Valve's Steam Deck

If you want to run Windows on a Steam Deck, it’s now entirely possible to make it happen, as the drivers needed have officially dropped, as announced by Valve. While it’s possible, there are some hoops you’ll need to jump through.

Valve released the drivers that’ll make it so you can use Bluetooth, Wi-Fi, and graphics with Windows, making it so the hardware will actually function correctly. This is great if you’re not happy with SteamOS 3, which is the OS installed on the device. However, Valve is still working on proper audio drivers, so you’ll have to use Bluetooth or USB-C audio for now.

However, there are some pretty significant drawbacks to installing Windows on Steam Deck. While Valve released the devices, the company said it is “providing these resources as is and are unfortunately unable to offer ‘Windows on Deck’ support.” Essentially, if something gets messed up, you’re on your own.

Additionally, you can only install Windows 10 for the time being. Valve said, “Windows 11 requires a new BIOS that is currently in the pipe (which provides fTPM support) and will be shipping soon.” That means you’ll be able to run Windows 11 on Steam Deck eventually, but if you can’t wait to get Windows going, it’s going to be Windows 10.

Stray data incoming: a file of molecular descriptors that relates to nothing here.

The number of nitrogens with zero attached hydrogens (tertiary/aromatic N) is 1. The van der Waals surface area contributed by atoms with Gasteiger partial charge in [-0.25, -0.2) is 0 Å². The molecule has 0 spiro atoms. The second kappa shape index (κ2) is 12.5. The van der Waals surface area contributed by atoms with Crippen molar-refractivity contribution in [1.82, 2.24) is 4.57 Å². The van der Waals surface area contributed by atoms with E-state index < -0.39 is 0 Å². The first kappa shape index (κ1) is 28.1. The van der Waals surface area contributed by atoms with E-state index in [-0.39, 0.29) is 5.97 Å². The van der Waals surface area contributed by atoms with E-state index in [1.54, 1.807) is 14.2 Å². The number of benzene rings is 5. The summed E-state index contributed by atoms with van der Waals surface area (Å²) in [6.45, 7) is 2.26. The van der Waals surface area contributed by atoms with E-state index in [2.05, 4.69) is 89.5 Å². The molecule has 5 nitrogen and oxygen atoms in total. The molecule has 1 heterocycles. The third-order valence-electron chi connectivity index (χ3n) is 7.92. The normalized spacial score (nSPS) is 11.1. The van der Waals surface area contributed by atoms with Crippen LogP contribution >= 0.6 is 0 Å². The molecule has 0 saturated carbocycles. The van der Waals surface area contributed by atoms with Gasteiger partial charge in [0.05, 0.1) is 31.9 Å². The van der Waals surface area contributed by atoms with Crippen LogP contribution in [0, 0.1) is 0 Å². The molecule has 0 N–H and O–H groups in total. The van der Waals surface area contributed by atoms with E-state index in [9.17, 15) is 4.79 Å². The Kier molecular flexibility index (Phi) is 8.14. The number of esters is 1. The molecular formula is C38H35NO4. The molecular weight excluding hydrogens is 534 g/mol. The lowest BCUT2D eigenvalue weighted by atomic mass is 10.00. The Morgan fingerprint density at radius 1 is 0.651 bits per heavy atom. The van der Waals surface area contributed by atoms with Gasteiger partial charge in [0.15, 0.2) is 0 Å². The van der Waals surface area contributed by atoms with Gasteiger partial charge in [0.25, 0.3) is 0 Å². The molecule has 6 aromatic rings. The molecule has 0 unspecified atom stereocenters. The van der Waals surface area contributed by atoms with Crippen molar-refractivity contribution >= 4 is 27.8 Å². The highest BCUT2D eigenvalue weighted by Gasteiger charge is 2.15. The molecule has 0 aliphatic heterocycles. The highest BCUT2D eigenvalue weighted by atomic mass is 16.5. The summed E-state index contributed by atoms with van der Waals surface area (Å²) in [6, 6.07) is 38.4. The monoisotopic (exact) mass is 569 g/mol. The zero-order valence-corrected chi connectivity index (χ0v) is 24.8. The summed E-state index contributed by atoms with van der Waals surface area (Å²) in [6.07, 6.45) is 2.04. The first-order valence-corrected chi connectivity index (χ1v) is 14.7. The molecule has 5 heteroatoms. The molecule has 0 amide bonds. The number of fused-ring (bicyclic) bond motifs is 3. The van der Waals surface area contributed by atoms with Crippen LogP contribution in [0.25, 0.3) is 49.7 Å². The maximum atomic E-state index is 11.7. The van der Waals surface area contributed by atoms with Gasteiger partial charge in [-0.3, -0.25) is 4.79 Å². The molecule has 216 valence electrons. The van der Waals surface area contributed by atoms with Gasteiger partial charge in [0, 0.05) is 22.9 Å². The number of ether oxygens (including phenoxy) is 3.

Finally, dual booting isn’t ready yet, so you’ll have to have only Windows running. This will change eventually, but be aware that installing Windows means removing the default Steam Deck OS.

Advertisement

Valve did post a helpful page that’ll help you migrate back to the default Steam Deck OS if things go sideways.

Profile Photo for Dave LeClair Dave LeClair
Dave LeClair was the News Editor for How-To Geek. He started writing about technology more than 10 years ago. He's written articles for publications like MakeUseOf, Android Authority, Digital Trends, and plenty of others. He's also appeared in and edited videos for various YouTube channels around the web.
Read Full Bio »